Mediators tend to be very positive, energetic future-focussed types who like nothing better than getting the parties to concentrate on collaborating to find ways to resolve current problems and to create improved and more effective ways of working. Often, the key is creating an expectation of success. However, I am reminded by the short but thought-provoking article by Thornton Mason that there is more than one way to skin a cat.
An interesting article in HR Review commenting on the results of a survey that reveals that businesses are overlooking the impact of the office environment on productivity and morale. According to the survey, although over 90% of workers believe the office environment affects their productivity, fewer than 50% consider that their office environment improves their productivity and 20% believe it actually decreases their productivity.
There are many elements that need to combine to produce a healthy and productive working environment, one of which is ensuring that issues are resolved quickly and effectively and that there are good working relationships between employees. Establishing effective processes such as mediation can make an enormous impact on the working environment and can really help to improve morale and productivity. It can also lead to many other benefits such as enhanced staff retention and even to less obvious benefits such as improved relationships with customers and suppliers and even to increased innovation.
Well, obviously that wouldn’t be referring to any of us! However, it is a question posed by a blog post on the Harvard Law School’s Daily Blog from its Program on Negotiation. While the article suggests that it is probably better to have a mediator with a warm empathetic style, it does also suggest that an aggressive or difficult mediator might not always be a bad thing either. It conjectures that it may lead to the warring parties collaborating with each other to defeat the common enemy, namely the mediator! Although one may be able to understand the logic of that approach, the best lesson to draw from the article is probably to take a lot of care about choosing the right mediator. This will be the topic of the next article in this blog.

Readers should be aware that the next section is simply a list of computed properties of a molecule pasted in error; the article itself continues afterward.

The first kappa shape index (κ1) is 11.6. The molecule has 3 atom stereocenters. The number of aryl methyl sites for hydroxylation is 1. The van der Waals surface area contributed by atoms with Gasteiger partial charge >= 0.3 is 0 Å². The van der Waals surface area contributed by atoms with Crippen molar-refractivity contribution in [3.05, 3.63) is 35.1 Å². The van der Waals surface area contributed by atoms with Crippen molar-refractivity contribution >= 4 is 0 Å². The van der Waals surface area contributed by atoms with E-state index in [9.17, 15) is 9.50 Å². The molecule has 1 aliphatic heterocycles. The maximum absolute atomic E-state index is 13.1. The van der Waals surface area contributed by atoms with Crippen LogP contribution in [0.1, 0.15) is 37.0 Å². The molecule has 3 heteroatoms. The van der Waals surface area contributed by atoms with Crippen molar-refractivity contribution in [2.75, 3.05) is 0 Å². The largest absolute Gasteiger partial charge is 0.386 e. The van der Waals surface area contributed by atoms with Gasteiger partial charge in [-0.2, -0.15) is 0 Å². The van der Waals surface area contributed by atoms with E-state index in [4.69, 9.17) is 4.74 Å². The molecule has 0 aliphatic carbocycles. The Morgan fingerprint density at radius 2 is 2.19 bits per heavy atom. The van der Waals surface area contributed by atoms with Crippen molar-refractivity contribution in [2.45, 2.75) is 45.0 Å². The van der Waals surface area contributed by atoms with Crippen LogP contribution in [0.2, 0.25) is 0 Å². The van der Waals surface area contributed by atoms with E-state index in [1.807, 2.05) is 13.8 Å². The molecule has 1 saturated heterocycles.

In the meantime, it is always worth bearing in mind that thinking that someone is ‘difficult’ is often just a reflection of a perceived imbalance of power as between yourself and that other person. If you begin to recognise and address the power imbalance, you will often find that the ‘difficult’ person becomes much more manageable.
The last three decades have seen a shift in the nature of workplace conflict away from collective industrial disputes towards a culture of individual rights and private claims. However, the mechanisms for resolving conflict within the workplace have been very slow to adjust to this change. The default processes in most workplaces remain the grievance and disciplinary procedures. For a fairly brief period between 2004 and 2009 we had the statutory disciplinary and grievance procedures which most would agree were an utter disaster and this fact contributed much to the conclusions of the Gibbons Report in 2007, which came down heavily in favour of less formal and more resolution based processes to address workplace issues. Continue reading “What’s holding you back?”
I have just read an excellent article from solicitors Ellis Whittam on dismissing employees who ‘pull a sickie’. However, it is important to see dimsissal as very much a last resort. In my experience, there is usually much more to this sort of absenteeism than meets the eye. It is sometimes caused by indolence or poorly managed personal life, but it is often caused by something connected to the workplace. This makes it critically important for an employer faced with persistent short-term absenteeism to explore carefully the underlying reasons for the absences. Continue reading “Pulling a sickie…”
Conflict is not all bad. Indeed, it can be very good. A degree of conflict is probably inevitable in almost any situation involving prolonged human interaction, so finding a way to harness its positive effects will always be a good approach to adopt. This is especially true in the workplace where the consequences of failing to approach conflict positively can be very damaging to the whole organisation.
How many issues end up being addressed by HR that could have been resolved by management through effective communication at an earlier point in time ? Learning how to undertake a difficult conversation or how to faciliate a conversation between others can promote early resolution and avoid issues spiralling into a problem. Continue reading “Get back to basics to give yourself the competitive edge”